15 March 2014

VLC for Windows 8 finally arrives, bringing MKV and subtitle support to tablets

VLC for Windows 8
At long last, the Windows 8 Metro environment has a decent media player that can play MKV files: VLC for Windows 8! VLC Media Player Beta for Windows 8 is a complete reimagining of VLC for Microsoft’s touch-oriented Metro interface, but still with most of the functionality that makes the Desktop version of VLC so awesome. VLC for Windows 8 includes support for the MKV container format, the H.264 codec (along with its various containers/file formats), and almost every other codec under the sun (just like VLC on the Desktop). Perhaps most importantly, VLC for Windows 8 includes the same flawless support for captioning and subtitles. Unfortunately for Surface 2 owners, VLC for Windows 8 doesn’t yet support the ARM architecture but the developers say that ARM support is coming eventually.

Way back in November 2012, VideoLAN (the group behind VLC) launched a Kickstarter project to fund the creation of Metro version of VLC. The Kickstarter went on to successfully raise around $80,000 and now, just over a year later, VLC for Windows 8 has been released to the Metro app store. Being a beta release, there are some bugs, and it’s not 100% stable, but it’s still very usable. There’s no ARM support yet, but the original Kickstarter said there would be a “subsequent release” that adds it. VLC hasn’t made a full list of supported file formats/codecs available, but it played all of the normal video files we threw at it (MP4, MKV, MOV, AVI, etc.) It also worked with a range of subtitle files, including CC, SUB, and VSUB. The app store says it should support FLAC audio playback, but it didn’t work for us; MP3 worked just fine, though.

VLC for Windows 8 screenshot

VLC for Windows 8: Where's my option to open a music file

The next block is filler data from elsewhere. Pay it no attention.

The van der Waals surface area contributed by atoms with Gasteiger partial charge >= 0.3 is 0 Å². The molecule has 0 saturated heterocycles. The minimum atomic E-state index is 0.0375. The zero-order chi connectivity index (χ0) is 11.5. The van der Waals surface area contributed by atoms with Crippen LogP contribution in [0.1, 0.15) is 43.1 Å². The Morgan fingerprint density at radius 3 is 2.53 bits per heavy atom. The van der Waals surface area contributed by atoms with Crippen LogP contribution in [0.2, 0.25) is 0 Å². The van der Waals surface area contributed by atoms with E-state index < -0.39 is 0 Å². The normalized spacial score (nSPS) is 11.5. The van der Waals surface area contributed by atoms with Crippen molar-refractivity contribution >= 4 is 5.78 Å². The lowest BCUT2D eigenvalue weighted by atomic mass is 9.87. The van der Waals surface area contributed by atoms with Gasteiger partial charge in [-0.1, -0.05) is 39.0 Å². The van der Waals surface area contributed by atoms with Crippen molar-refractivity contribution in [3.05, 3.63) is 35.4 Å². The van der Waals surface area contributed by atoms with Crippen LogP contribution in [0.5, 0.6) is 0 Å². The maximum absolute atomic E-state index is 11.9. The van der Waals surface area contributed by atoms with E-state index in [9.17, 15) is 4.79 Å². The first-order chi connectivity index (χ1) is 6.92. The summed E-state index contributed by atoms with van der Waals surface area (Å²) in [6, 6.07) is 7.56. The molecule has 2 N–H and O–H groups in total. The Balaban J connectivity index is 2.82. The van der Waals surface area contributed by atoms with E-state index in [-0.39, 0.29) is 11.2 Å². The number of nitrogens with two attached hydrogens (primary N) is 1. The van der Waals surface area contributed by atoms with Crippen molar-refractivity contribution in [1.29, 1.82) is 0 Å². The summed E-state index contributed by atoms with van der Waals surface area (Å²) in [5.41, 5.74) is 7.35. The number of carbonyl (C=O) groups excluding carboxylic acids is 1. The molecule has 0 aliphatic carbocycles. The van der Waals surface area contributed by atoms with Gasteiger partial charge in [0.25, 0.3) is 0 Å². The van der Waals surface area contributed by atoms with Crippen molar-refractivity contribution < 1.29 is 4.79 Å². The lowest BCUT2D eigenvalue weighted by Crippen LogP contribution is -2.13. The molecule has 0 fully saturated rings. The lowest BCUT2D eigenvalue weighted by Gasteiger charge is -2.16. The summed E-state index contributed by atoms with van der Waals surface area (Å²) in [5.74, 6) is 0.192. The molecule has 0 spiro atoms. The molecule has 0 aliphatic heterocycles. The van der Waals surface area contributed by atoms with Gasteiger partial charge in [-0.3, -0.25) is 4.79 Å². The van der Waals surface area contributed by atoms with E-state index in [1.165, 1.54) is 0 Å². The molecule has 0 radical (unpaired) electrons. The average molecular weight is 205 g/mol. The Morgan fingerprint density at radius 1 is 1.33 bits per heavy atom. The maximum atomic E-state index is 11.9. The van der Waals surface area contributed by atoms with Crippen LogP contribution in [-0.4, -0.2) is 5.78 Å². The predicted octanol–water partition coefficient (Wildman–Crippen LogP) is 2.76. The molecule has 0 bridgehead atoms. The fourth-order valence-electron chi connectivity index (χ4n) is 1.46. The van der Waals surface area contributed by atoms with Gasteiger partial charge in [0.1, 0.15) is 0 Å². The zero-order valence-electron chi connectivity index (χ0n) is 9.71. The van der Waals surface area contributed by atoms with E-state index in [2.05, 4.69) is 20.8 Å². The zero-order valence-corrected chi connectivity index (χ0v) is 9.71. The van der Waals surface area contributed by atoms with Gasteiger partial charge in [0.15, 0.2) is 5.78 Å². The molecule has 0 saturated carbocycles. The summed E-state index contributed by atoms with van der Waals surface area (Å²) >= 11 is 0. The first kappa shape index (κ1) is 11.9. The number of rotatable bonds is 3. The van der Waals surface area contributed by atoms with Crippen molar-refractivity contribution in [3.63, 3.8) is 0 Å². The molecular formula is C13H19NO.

VLC for Windows 8: Where’s my option to open a music file?

In terms of usability, VLC for Windows 8 is a bit of a mixed bag. It’s fairly unpleasant to use with a mouse and keyboard. It has some interesting new views for External Storage and Media Servers, but the inability to right click anything, or change any settings. There’s no double-click-to-full-screen (or minimize), because Metro doesn’t really allow for that (but split screening works just fine). Normal shortcuts like space (pause/play) and escape (exit full screen) don’t work. You can’t drag files into it from the Desktop, and the built-in file browser thing only shows video files.

In short, VLC for Windows 8 is good if you have an x86 Windows 8 tablet, and you really need to play an MKV or watch a movie with subtitles. If you were hoping that Windows 8.1 Update , with its tweaks for non-touch users, plus VLC for Windows 8, would give mouse-and-keyboard users a bona fide reason to stay within the Metro interface. I’m afraid that just isn’t the case. Watching downloaded movies and TV shows is a very valid use for tablets, however and now that there’s a good MKV media player for Metro, maybe Windows 8 tablet sales will finally take off?

Download VLC for Windows 8 from the Windows Store. Ignore the mentions of WinRT; it doesn’t mean that it supports ARM it’s just another way of referring to the Metro interface.


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